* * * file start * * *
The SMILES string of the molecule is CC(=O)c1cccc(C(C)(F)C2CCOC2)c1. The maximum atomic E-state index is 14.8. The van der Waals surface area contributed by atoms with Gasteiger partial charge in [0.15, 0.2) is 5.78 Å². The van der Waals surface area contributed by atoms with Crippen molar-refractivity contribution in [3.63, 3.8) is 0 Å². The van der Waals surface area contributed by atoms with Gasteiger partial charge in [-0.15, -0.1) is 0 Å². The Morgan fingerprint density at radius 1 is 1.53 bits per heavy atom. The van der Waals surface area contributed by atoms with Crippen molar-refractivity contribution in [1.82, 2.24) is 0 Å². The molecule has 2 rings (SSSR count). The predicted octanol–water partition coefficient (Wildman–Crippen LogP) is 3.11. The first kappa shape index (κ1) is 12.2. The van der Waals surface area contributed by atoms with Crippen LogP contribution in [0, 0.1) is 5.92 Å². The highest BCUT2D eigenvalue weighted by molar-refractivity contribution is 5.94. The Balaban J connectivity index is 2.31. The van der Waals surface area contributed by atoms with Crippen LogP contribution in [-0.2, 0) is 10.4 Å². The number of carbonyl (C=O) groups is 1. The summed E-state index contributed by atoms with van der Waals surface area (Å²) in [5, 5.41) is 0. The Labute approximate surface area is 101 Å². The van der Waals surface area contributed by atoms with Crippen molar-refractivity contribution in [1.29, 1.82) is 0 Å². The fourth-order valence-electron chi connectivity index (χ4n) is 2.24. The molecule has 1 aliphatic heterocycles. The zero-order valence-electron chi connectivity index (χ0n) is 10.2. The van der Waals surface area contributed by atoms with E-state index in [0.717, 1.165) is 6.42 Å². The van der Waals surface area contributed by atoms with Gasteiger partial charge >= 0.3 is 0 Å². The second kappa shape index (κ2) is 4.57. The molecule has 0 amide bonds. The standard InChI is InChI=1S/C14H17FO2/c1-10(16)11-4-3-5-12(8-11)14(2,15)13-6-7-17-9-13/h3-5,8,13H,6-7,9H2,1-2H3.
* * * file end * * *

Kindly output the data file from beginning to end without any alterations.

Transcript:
The SMILES string of the molecule is CC(=O)c1cccc(C(C)(F)C2CCOC2)c1. The maximum atomic E-state index is 14.8. The van der Waals surface area contributed by atoms with Gasteiger partial charge in [0.15, 0.2) is 5.78 Å². The van der Waals surface area contributed by atoms with Crippen molar-refractivity contribution in [3.63, 3.8) is 0 Å². The van der Waals surface area contributed by atoms with Gasteiger partial charge in [-0.15, -0.1) is 0 Å². The Morgan fingerprint density at radius 1 is 1.53 bits per heavy atom. The van der Waals surface area contributed by atoms with Crippen molar-refractivity contribution in [1.82, 2.24) is 0 Å². The molecule has 2 rings (SSSR count). The predicted octanol–water partition coefficient (Wildman–Crippen LogP) is 3.11. The first kappa shape index (κ1) is 12.2. The van der Waals surface area contributed by atoms with Crippen LogP contribution in [0, 0.1) is 5.92 Å². The highest BCUT2D eigenvalue weighted by molar-refractivity contribution is 5.94. The Balaban J connectivity index is 2.31. The van der Waals surface area contributed by atoms with Crippen LogP contribution in [-0.2, 0) is 10.4 Å². The number of carbonyl (C=O) groups is 1. The summed E-state index contributed by atoms with van der Waals surface area (Å²) in [5, 5.41) is 0. The Labute approximate surface area is 101 Å². The van der Waals surface area contributed by atoms with Crippen molar-refractivity contribution in [1.29, 1.82) is 0 Å². The fourth-order valence-electron chi connectivity index (χ4n) is 2.24. The molecule has 1 aliphatic heterocycles. The zero-order valence-electron chi connectivity index (χ0n) is 10.2. The van der Waals surface area contributed by atoms with E-state index in [0.717, 1.165) is 6.42 Å². The van der Waals surface area contributed by atoms with Gasteiger partial charge >= 0.3 is 0 Å². The second kappa shape index (κ2) is 4.57. The molecule has 0 amide bonds. The standard InChI is InChI=1S/C14H17FO2/c1-10(16)11-4-3-5-12(8-11)14(2,15)13-6-7-17-9-13/h3-5,8,13H,6-7,9H2,1-2H3.